Why Aleppo matters:  The Bell tolls for you and me 


Libertarian candidate Gary Johnson was asked on a recent Morning Joe program:  “If elected what would you do about Aleppo? “  He
replied: “ Aleppo, what’s Aleppo?”  It was a perfectly reasonable question –not a question designed to stump someone running for President of  United States.   It was not a trick question for someone seeking the highest office of the land.   Aleppo, one of  Syria’s main cities, has been over the course of the five year civil war at the center of one of the largest humanitarian crises since World War 2.   BBC reporters like Lyse Doucet and many others have been documenting the particularly devastating plight of women and children in the midst of a war that seems to have no clear end in sight.


The fact that Mr. Johnson did not know what it was or where it was is a problem, but it is not just his problem. It is our problem.


To be sure, as a college history professor, I tell my students it is OK if you don’t know something.  I regularly remind them of my own limitations.  No one knows everything yet with the internet and the resources we have at our disposal, we now have access to information at the touch of a button.


But when does not knowing become a matter of not caring enough to know?  Having taught courses on historical tragedies including slavery and genocide, students often wisely ask the following questions with respect to the general public:  What did they know and when did they know it?  And if they knew why did they not do anything about it?  These are questions that come up with the Holocaust as well as other tragedies.  We pore over the newspaper articles of Jews, Poles, Romas and other victims of the Holocaust fleeing Europe to Cuba and other places and wonder: why did we not DO SOMETHING?   Was Hitler’s increasing persecution of  the Jews not known to the public?  Sadly it was though reports of the impending “final solution” were often buried in the flurry of wartime news. (http://learning.blogs.nytimes.com/2013/04/02/the-centurys-bitterest-journalistic-failure-considering-times-coverage-of-the-holocaust/?_r=0)


Flash forward to 2016 and it is the same question all over again.  We were not there then but we are here now.  What is our excuse?  Where are we now in the face or our own national and international tragedies?  Do we face them?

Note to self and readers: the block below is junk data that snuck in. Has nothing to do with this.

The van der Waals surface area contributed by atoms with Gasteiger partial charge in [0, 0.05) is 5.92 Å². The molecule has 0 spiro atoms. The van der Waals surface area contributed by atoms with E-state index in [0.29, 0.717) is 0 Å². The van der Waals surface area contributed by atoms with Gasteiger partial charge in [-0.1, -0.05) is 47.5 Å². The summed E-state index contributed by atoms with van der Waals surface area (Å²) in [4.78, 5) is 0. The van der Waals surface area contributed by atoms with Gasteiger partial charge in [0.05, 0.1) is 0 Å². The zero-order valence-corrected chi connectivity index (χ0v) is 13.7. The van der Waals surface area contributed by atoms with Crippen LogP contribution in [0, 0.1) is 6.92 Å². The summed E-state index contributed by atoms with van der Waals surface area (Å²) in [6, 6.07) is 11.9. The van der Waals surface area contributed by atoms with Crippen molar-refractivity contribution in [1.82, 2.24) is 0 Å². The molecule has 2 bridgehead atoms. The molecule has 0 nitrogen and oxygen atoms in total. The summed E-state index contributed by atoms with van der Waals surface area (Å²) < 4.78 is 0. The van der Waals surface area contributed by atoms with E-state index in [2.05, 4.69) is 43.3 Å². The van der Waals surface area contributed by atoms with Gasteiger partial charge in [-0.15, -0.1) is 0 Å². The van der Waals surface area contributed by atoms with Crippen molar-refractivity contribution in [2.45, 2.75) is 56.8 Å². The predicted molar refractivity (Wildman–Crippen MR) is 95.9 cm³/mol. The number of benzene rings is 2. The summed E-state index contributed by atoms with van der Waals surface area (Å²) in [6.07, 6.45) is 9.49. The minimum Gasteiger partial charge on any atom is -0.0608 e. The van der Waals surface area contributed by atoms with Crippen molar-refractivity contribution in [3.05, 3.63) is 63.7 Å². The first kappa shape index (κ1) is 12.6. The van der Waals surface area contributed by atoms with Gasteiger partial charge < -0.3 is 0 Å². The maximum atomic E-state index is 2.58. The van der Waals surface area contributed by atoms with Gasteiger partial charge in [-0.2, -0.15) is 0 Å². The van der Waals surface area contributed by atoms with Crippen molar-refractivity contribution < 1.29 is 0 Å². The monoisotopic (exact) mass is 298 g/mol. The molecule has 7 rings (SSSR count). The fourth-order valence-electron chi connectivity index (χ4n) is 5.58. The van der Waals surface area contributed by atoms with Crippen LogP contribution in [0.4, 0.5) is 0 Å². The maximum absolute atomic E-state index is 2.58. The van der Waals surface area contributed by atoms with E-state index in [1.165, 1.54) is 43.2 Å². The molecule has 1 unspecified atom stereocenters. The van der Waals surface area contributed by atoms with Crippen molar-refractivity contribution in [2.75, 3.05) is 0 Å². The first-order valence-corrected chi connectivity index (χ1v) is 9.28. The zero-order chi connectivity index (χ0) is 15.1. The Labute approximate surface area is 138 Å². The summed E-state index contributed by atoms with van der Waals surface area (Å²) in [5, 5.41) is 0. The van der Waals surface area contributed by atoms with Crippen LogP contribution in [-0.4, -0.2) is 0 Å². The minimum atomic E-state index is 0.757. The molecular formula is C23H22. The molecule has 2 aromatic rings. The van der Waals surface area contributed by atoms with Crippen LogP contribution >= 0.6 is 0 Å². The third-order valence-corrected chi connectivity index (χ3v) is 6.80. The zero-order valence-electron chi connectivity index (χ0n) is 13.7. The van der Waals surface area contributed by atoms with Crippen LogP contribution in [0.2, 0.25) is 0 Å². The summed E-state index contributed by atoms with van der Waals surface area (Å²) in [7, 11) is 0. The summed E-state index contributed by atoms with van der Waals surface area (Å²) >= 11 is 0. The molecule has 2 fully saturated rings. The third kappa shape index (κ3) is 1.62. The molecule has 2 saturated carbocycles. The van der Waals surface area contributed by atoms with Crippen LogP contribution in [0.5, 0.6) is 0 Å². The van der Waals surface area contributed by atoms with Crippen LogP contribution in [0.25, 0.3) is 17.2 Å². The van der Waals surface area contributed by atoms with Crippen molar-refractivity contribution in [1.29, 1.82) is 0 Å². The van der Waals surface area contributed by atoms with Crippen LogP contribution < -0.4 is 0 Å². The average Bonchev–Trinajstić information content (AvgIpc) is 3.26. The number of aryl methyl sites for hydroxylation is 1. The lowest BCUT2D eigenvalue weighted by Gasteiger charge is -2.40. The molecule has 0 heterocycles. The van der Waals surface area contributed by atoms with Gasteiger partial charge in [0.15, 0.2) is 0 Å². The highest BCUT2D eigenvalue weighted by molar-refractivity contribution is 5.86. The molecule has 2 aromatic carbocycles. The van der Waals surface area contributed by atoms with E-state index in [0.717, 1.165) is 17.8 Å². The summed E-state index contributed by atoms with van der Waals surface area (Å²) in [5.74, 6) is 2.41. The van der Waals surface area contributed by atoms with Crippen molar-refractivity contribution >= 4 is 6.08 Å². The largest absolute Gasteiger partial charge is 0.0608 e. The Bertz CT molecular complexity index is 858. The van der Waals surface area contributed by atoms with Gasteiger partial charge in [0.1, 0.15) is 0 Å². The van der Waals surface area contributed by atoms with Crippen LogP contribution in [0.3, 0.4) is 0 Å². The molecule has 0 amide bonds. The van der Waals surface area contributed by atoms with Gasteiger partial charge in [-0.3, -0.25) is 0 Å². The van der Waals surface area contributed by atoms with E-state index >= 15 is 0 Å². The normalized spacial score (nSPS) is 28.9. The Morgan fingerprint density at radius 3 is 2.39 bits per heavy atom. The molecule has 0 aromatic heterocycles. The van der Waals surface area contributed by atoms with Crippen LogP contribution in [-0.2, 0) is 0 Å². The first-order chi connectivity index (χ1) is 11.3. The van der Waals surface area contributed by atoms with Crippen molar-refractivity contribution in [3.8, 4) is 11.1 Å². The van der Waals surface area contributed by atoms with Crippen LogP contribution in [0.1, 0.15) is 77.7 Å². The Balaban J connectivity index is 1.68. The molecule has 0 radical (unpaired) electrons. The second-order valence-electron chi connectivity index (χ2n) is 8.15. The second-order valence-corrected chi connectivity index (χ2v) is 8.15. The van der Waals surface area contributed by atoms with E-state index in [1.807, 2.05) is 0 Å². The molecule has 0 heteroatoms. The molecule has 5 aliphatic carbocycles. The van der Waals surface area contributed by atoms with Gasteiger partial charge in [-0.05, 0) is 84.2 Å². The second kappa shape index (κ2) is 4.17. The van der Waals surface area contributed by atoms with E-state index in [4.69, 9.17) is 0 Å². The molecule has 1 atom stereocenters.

Sadly, if we are honest, most of us including myself go about our business as usual.   We go to work in climate controlled buildings which have never been bombed. We hang wall paper and obsess about the color.  We scour the web and pick out cute children’s toys and clothes.   We enjoy a good game on TV or on the field.  We check our phones and social media for cool updates. We plan our next party. We queue up for the latest version of the latest game or the latest phone.    Essentially, we go about business as usual.  If our hearts are pierced momentarily for the San Bernandino and Orlando shootings, for Ferguson,  for Philando Castille, for Eric Garner, for Keith Scott, for Terence Crutcher and  ..yes for Aleppo’s children, we don’t let it bother us for long.  We may celebrate with those who celebrate but we don’t mourn with those who mourn for very long.


So history repeats itself …again and this time we are witnesses.   History repeats itself  because we fail to look within and see the problem is within us—and our tendency to care first and foremost about ourselves.


So how should we feel?  Guilty?   Mere guilt is useless but I think when our consciences are pricked, we are never more human than in those moments of care, of fear, of concern, of compassion, of love.


Personally,  I feel more human when I connect with those unknown children of Aleppo who I may never meet but who are in my prayers and  in my thoughts as I go about my daily life.  Still I know that even that concern falls woefully short.  I think to myself that if  I were in that situation, I would want someone somewhere to care.   I would want someone somewhere to be thinking of me wondering and figuring out how they could help and how they could be their brother’s keeper.  I would want that.  My guess is that most of us would want that too.


Yet in the midst of it all, there are some bright lights.   I am thankful for our armed forces–many of them on the front lines and unsung except at political rallies and debates.  I am thankful for organizations like Samaritan’s Purse, Doctors without Borders  and Migrant Offshore Aid Station (created by a Katrina survivor) caring for the world’s refugees.  They know where the Aleppos of the world are.  They are today’s Mother Teresas caring for a hurting world.  They are bright lights reminding us of  John Donne’s timeless poem:


Each man’s death diminishes me,
For I am involved in mankind.
Therefore, send not to know
For whom the bell tolls,
It tolls for thee.



Anne C. Bailey


Author, African
Voices of the Atlantic Slave Trade: Beyond the Silence and the Shame (Beacon
Press, 2005)


Associate Professor of History and Africana Studies


Binghamton University


Bauta Green Team Environmental and Educational
Scholarship Program




Find Anne C. Bailey's non-fiction book : The Weeping Time: Memory and the Largest Slave Auction in American History on Amazon.

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